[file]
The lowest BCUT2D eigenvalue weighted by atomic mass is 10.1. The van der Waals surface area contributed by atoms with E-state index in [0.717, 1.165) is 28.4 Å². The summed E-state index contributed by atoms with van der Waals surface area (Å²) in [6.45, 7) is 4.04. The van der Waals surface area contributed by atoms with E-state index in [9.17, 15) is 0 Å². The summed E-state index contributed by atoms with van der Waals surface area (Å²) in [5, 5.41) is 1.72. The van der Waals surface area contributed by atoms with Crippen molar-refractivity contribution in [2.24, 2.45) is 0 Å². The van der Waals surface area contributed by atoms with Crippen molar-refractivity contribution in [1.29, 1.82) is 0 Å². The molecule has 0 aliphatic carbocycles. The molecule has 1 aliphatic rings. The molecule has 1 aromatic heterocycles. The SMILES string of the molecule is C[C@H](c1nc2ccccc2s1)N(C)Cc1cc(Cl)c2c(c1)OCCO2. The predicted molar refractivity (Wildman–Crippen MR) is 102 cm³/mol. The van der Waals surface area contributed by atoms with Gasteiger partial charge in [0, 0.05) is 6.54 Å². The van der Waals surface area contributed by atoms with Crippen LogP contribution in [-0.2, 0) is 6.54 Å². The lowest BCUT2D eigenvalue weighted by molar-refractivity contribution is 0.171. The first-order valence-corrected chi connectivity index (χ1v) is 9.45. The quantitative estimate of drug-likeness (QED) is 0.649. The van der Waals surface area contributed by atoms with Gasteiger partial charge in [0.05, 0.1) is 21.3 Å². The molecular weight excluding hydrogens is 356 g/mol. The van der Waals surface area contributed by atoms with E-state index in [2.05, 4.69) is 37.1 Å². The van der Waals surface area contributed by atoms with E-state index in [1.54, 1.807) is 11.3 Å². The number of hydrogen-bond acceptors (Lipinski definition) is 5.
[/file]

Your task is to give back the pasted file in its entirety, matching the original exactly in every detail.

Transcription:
The lowest BCUT2D eigenvalue weighted by atomic mass is 10.1. The van der Waals surface area contributed by atoms with E-state index in [0.717, 1.165) is 28.4 Å². The summed E-state index contributed by atoms with van der Waals surface area (Å²) in [6.45, 7) is 4.04. The van der Waals surface area contributed by atoms with E-state index in [9.17, 15) is 0 Å². The summed E-state index contributed by atoms with van der Waals surface area (Å²) in [5, 5.41) is 1.72. The van der Waals surface area contributed by atoms with Crippen molar-refractivity contribution in [2.24, 2.45) is 0 Å². The van der Waals surface area contributed by atoms with Crippen molar-refractivity contribution in [1.29, 1.82) is 0 Å². The molecule has 0 aliphatic carbocycles. The molecule has 1 aliphatic rings. The molecule has 1 aromatic heterocycles. The SMILES string of the molecule is C[C@H](c1nc2ccccc2s1)N(C)Cc1cc(Cl)c2c(c1)OCCO2. The predicted molar refractivity (Wildman–Crippen MR) is 102 cm³/mol. The van der Waals surface area contributed by atoms with Gasteiger partial charge in [0, 0.05) is 6.54 Å². The van der Waals surface area contributed by atoms with Crippen LogP contribution in [-0.2, 0) is 6.54 Å². The lowest BCUT2D eigenvalue weighted by molar-refractivity contribution is 0.171. The first-order valence-corrected chi connectivity index (χ1v) is 9.45. The quantitative estimate of drug-likeness (QED) is 0.649. The van der Waals surface area contributed by atoms with Gasteiger partial charge in [0.05, 0.1) is 21.3 Å². The molecular weight excluding hydrogens is 356 g/mol. The van der Waals surface area contributed by atoms with E-state index in [2.05, 4.69) is 37.1 Å². The van der Waals surface area contributed by atoms with E-state index in [1.54, 1.807) is 11.3 Å². The number of hydrogen-bond acceptors (Lipinski definition) is 5.